Last year a cyclists dismount sign appeared on the track



For the construction of a new road, initially for works access but eventually to become Madison Way, linking Villiers Gardens with Honour Lea Avenue.



This new road cut through the track, with kerbs and tactile paving laid across the cycle track


Thankfully the workmen have recently returned, removed the kerbs and paving and the cycle track is now continuous across the junction, although a shame the footway isn't.



Give Way signage has been added to the road for traffic exiting Chobham Manor onto Honour Lea Avenue but for motor traffic entering Chobham Manor that is not the case, just a freestanding plastic "cyclists have priority" sign



With the same happening on Peloton avenue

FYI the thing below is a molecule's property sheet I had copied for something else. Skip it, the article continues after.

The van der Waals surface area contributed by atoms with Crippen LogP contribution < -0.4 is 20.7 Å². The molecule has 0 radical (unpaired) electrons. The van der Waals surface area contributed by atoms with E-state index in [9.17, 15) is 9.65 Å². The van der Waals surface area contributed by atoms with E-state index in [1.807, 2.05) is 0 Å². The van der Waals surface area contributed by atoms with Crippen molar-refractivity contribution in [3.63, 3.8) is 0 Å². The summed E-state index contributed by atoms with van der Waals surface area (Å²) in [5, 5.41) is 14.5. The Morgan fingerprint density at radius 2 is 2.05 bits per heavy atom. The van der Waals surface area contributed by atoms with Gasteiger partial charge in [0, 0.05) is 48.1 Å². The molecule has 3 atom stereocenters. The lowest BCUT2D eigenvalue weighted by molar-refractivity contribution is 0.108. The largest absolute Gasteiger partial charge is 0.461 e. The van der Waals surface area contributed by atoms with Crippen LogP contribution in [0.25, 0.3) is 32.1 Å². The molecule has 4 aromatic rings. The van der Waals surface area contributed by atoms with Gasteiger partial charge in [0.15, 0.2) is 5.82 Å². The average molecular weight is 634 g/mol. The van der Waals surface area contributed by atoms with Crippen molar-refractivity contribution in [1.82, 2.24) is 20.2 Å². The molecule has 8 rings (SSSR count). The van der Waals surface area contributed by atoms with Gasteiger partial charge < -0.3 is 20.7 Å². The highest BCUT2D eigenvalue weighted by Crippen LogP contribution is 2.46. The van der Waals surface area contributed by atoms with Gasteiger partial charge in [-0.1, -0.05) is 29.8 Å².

Which can, and does, blow over in the wind



There is a sign warning drivers of cyclists on Honour Lea Avenue but it still isn't clear that this is for those turning left, certainly not as clear as the equivalent Dutch sign I've seen many times whilst cycling in the Netherlands



These signs also recently been installed on the exits of  the four closes on the other side of Honour Lea Avenue, warning people exiting to beware of cyclists, despite the fact that the cycle track runs on the opposite side of the carriageway. This is because Honour Lea Avenue will soon form part of Quietway 6 and bizarrely the budget will go on painted Q signs on the main carriageway, rather than upgrading the existing cycle track: